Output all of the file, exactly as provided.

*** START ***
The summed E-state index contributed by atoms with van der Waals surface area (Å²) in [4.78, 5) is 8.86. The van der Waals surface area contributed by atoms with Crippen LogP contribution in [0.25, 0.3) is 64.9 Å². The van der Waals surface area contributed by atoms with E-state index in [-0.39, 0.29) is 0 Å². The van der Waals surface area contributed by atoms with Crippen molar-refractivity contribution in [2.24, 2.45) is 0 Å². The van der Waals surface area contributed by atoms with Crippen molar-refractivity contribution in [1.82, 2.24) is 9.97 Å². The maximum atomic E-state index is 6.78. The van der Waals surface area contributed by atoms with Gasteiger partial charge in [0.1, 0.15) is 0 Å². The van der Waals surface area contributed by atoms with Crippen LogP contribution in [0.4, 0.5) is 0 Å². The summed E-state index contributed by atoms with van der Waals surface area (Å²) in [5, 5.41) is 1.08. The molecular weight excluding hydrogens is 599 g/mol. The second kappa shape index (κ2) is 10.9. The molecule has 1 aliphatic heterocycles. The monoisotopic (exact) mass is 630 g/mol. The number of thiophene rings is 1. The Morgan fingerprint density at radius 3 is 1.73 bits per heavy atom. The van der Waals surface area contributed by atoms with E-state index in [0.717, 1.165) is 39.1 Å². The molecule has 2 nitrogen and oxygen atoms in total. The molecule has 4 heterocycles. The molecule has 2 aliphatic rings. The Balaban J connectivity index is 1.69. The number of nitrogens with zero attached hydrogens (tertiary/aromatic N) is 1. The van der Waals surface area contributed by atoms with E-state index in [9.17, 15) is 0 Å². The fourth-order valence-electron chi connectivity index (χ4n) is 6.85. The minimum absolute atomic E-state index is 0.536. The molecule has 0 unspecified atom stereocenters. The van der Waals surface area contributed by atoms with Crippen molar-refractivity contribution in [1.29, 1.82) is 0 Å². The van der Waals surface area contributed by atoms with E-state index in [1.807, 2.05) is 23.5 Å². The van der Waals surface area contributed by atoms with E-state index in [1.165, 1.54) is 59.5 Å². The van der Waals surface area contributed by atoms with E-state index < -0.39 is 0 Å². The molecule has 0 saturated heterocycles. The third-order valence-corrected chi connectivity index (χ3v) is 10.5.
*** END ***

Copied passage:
The summed E-state index contributed by atoms with van der Waals surface area (Å²) in [4.78, 5) is 8.86. The van der Waals surface area contributed by atoms with Crippen LogP contribution in [0.25, 0.3) is 64.9 Å². The van der Waals surface area contributed by atoms with E-state index in [-0.39, 0.29) is 0 Å². The van der Waals surface area contributed by atoms with Crippen molar-refractivity contribution in [2.24, 2.45) is 0 Å². The van der Waals surface area contributed by atoms with Crippen molar-refractivity contribution in [1.82, 2.24) is 9.97 Å². The maximum atomic E-state index is 6.78. The van der Waals surface area contributed by atoms with Gasteiger partial charge in [0.1, 0.15) is 0 Å². The van der Waals surface area contributed by atoms with Crippen LogP contribution in [0.4, 0.5) is 0 Å². The summed E-state index contributed by atoms with van der Waals surface area (Å²) in [5, 5.41) is 1.08. The molecular weight excluding hydrogens is 599 g/mol. The second kappa shape index (κ2) is 10.9. The molecule has 1 aliphatic heterocycles. The monoisotopic (exact) mass is 630 g/mol. The number of thiophene rings is 1. The Morgan fingerprint density at radius 3 is 1.73 bits per heavy atom. The van der Waals surface area contributed by atoms with E-state index in [0.717, 1.165) is 39.1 Å². The molecule has 2 nitrogen and oxygen atoms in total. The molecule has 4 heterocycles. The molecule has 2 aliphatic rings. The Balaban J connectivity index is 1.69. The number of nitrogens with zero attached hydrogens (tertiary/aromatic N) is 1. The van der Waals surface area contributed by atoms with E-state index in [9.17, 15) is 0 Å². The fourth-order valence-electron chi connectivity index (χ4n) is 6.85. The minimum absolute atomic E-state index is 0.536. The molecule has 0 unspecified atom stereocenters. The van der Waals surface area contributed by atoms with Crippen molar-refractivity contribution in [1.29, 1.82) is 0 Å². The van der Waals surface area contributed by atoms with E-state index in [1.807, 2.05) is 23.5 Å². The van der Waals surface area contributed by atoms with E-state index in [1.165, 1.54) is 59.5 Å². The van der Waals surface area contributed by atoms with E-state index < -0.39 is 0 Å². The molecule has 0 saturated heterocycles. The third-order valence-corrected chi connectivity index (χ3v) is 10.5.